Sales of drugs to treat prostate cancer are set to more than double from 2011 to 2021, rising from a value of $4.1 billion to $9.1 billion over the period, according to new forecasts.
Factors that will drive near-term sales growth in seven major markets - the US, France, Germany, Italy, Spain, the UK and Japan - will include the market expansion of Johnson & Johnson/Janssen Biotech/Janssen Cilag's Zytiga (abiraterone acetate) and the uptake of Medivation/Astellas Pharma's premium-priced agent Xtandi (enzalutamide), according to the research, from Decision Resources.
Following its US and European launch in 2011, Zytiga has quickly become the treatment of choice for docetaxel-pretreated metatastatic castrate-resistant prostate cancer (mCRPC) patients, says the study. By 2015, less than two years after its launch, the drug is expected to garner major-market peak-year sales of $1.8 billion, it adds.
Xtandi, which is an androgen receptor signalling inhibitor, is expected to compete fiercely with Zytiga for share of the lucrative mCRPC market, and prescribing decisions will be shaped by physician and patient preference as well as the costs of these novel hormonal agents, it adds.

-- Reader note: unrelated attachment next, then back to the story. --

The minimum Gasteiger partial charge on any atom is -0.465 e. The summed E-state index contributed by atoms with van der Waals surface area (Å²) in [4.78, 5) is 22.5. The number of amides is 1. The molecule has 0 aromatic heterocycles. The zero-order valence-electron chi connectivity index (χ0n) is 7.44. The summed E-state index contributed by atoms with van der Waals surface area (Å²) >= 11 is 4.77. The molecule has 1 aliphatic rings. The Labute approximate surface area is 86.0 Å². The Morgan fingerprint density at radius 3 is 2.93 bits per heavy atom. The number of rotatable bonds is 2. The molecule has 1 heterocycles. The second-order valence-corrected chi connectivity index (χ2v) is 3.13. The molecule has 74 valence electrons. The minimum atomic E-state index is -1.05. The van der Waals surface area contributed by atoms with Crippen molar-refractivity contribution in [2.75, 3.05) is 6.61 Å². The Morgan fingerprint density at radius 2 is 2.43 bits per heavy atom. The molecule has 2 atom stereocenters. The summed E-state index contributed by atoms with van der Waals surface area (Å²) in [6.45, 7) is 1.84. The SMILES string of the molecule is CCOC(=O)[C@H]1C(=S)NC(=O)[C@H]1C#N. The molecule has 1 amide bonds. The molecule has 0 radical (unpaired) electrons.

"We expect Xtandi to emerge as the patient share leader for chemotherapy-naive mCRPC and, beginning in 2016, it will become the top-selling agent in the prostate cancer market through 2021," says Decision Resources analyst Rachel Webster, "We forecast Xtandi will garner sales of $2.2 billion by 2021," she adds.
The study findings also suggest that the launch of four novel therapies since 2010 and the anticipated introduction of Algeta/Bayer HealthCare's radium-223, Alpharadin, for symptomatic mCRPC in 2013 will make this setting an increasingly crowded and competitive landscape.
The number of men with prostate cancer who develop metastatic disease per year - most frequently following metastatic recurrence of non-metastatic disease - will decline, decreasing by 25% over the next 20 years, the study forecasts. This trend will primarily be the result of recent declines in the number of men being diagnosed with prostate cancer and the prolonged length of time it takes for the disease to metastasise, it adds.
The improved overall survival associated with new drug launches will result in the number of men living with metastatic prostate cancer exceeding half a million in 2016 in these major markets, compared to a current level of 436,000. However, the number of patients living with metastatic disease will decline in the longer term, as the decreasing number of men who develop metastatic prostate cancer outweighs both the effects of population ageing and improved survival, says Decision Resources.
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